By Scott Deveau, Financial Post
Canadian airlines reported strong passenger demand in July as the busy summer season kicked off, but analysts cautioned the news was not all good for Air Canada, which is to report second-quarter results Wednesday.
Observers said Canada's largest carrier seemed to be losing market share to WestJet Airlines Ltd. on its U.S. transborder and domestic routes and experiencing weakness across the Atlantic in part due to the Olympics in London.
Both WestJet and Porter Airlines Inc. said Tuesday they set new records filling planes in July, while Air Canada came just shy of the record it set for the month last year.
As a result, the domestic market as a whole saw traffic grow in the low single digits in July, said Fadi Chamoun, a BMO Capital Markets analyst.
"Aircraft are generally flying at, or near, full capacity and there is little to no capacity addition, particularly in the Canadian domestic market," he said in a note to clients.
The tight capacity and strong demand should help bolster profitability in the third quarter, he said.
But he added WestJet also appeared to be winning some market share from Air Canada in the domestic market and on its U.S. transborder routes.
"The additional capacity WestJet has put into Chicago and New York is probably taking market share from some of the Air Canada capacity that was deployed there," Mr. Chamoun said. "Domestically, they're also starting to get some [market] share also. But it's hard to say how much."
He said he expected the trend to continue in the coming quarters with WestJet adding "premium economy" seats and launching its new regional carrier next year.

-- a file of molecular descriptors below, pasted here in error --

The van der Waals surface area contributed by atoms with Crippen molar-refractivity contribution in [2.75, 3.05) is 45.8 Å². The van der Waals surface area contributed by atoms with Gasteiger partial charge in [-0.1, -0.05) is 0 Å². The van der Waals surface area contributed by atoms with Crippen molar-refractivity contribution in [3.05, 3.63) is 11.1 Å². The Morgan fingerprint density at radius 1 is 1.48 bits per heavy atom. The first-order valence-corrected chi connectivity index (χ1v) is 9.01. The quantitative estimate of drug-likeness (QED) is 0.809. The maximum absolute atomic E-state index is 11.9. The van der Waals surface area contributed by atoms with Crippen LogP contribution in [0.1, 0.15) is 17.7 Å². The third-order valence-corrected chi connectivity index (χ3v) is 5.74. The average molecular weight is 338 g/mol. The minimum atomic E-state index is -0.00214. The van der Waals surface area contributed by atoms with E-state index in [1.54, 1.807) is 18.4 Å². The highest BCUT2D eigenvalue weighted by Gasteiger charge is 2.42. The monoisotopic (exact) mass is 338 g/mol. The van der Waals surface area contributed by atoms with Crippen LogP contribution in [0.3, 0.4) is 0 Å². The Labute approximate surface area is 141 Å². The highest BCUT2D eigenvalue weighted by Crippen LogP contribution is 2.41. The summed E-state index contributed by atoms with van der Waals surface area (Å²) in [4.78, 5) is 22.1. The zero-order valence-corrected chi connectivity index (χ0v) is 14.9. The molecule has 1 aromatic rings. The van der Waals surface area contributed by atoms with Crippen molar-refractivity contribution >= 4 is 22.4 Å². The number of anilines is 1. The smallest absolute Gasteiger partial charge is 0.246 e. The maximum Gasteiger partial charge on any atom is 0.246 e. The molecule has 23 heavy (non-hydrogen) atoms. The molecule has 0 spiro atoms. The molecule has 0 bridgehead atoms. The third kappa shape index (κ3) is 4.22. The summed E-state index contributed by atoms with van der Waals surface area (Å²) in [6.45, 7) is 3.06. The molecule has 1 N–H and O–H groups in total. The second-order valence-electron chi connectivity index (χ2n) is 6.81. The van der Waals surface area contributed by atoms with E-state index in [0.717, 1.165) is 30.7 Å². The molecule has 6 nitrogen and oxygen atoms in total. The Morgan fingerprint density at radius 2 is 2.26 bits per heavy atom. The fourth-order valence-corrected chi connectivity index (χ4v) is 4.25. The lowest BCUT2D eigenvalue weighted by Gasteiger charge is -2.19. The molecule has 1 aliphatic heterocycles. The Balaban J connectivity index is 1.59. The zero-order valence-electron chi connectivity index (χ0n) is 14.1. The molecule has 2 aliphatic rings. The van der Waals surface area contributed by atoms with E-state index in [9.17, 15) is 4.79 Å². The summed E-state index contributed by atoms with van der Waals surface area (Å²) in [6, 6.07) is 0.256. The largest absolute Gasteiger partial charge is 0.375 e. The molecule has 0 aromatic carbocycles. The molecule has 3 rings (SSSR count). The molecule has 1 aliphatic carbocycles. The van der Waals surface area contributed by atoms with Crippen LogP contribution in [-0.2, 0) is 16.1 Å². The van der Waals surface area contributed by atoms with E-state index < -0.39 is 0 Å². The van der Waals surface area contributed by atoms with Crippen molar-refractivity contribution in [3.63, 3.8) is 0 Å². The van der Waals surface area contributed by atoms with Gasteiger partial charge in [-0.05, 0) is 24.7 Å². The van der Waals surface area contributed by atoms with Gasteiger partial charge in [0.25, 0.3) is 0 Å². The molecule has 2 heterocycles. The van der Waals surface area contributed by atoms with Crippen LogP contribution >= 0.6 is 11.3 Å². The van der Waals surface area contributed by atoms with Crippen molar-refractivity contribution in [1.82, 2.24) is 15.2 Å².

WestJet's record July load factor of 85.3% was up 3.7 percentage points from the year-ago period on the back of a 6.6% traffic increase and a 2% capacity gain.
Porter, meanwhile, also reported a record July load factor of 70.1%, up 3.3 percentage points, after traffic improved 18% on capacity increases of nearly 13%.
Air Canada, by contrast, said its own load factor slipped by half a percentage point in July from the record it set last year to 85.9% as traffic fell 1% and capacity shrank by half a per cent as well. Calin Rovinescu, Air Canada chief executive, said the near-record was a result of the carrier's "disciplined approach to capacity management."
But the airline noted its traffic improved just 1.1% in the domestic market, and declined 0.7% on U.S. transborder routes year over year during the month.
Its traffic across the Atlantic also fell 4.4%, outpacing its capacity declines of 2.2%.
Canaccord Genuity analyst David Tyerman said he agreed that WestJet was likely taking share from Air Canada, in particular on the new U.S. routes. At the same time, he said, he believed the state of the European economy and the Olympics were also dragging on its numbers across the Atlantic.
He noted Willie Walsh, chief executive of British Airways PLC's parent International Airlines Group, has been warning that the Olympics in London may soften demand for travel to England this summer, based on the experiences of other host cities. There has also been more competition over the Atlantic and the struggling European economy has weighed on travel.
But the Olympics in London will likely be detrimental to the number of business travellers bound for the city as they try to avoid the chaos of the Games, Mr. Tyerman said.
"While they expect to have a lot of tourists, they were going to lose the business traveller and that's pretty important from a profit standpoint," Mr. Tyerman said. "At the same time, you might have had a lot of people stay away. If you were fearful that the transit wasn't going to work and things like that, you might not go there."